Please note:  Adobe Acrobat Reader must be used to fill out the Grant Application and Project Personnel Forms

If you have any questions or if your plans include producing a video, audio or digital humanities product, please call us at (608) 265-5595 or email Meg Turville-Heitz for additional information and the special application form for digital projects

Need help? 

If you or your organization have never applied for a grant, or you just want some feedback on an idea you aren’t sure about, please contact us to discuss your idea. We may be able to help!  It might be anything from helping to brainstorm an idea or connecting with a humanities expert. We are happy to read drafts, but please allow three weeks to a month before the application deadline for review.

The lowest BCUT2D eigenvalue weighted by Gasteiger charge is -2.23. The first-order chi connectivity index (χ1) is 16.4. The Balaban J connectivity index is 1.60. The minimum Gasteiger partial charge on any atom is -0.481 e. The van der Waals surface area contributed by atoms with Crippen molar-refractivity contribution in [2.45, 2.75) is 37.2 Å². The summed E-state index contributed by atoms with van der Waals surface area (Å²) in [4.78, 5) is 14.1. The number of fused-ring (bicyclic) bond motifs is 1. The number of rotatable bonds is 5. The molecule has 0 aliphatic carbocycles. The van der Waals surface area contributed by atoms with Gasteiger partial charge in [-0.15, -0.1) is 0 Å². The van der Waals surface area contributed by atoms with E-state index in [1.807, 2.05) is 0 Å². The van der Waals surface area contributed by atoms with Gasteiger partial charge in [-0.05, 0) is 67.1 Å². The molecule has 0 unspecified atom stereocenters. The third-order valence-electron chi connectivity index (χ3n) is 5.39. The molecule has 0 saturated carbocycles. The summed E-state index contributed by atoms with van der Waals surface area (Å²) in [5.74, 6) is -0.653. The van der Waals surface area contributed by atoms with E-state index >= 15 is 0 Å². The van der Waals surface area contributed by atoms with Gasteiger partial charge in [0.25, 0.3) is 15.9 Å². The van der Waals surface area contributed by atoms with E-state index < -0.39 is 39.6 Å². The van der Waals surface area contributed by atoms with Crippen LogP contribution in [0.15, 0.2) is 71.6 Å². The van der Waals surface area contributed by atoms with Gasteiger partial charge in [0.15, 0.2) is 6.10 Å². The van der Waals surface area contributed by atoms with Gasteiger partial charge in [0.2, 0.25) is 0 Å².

Hear Here project launch in La Crosse

Visitors and residents to La Crosse dial in to a toll-free phone number to listen to “Hear Here” stories adn oral histories collected by UW-La Crosse students. The project received a Major Grant in 2014. Image: Students and Project Director Ariet Beaujot at the March 2015 Launch March 2015. Photo credit: Hanqing Wu. Image courtesy of ‘Hear Here’

Resources for Applicants 

We understand, writing a competitive grant proposal can be challenging. To help you in the process, we publish a regular series of tips, called Grants 101, on our Humanities Booyah online magazine. Be sure to subscribe! And check out these online resources that may be helpful:

Meg Turville-HeitzIf you have any questions or if your plans include producing a video, audio or digital humanities product, please call us at (608) 265-5595 or email Meg Turville-Heitz for additional information.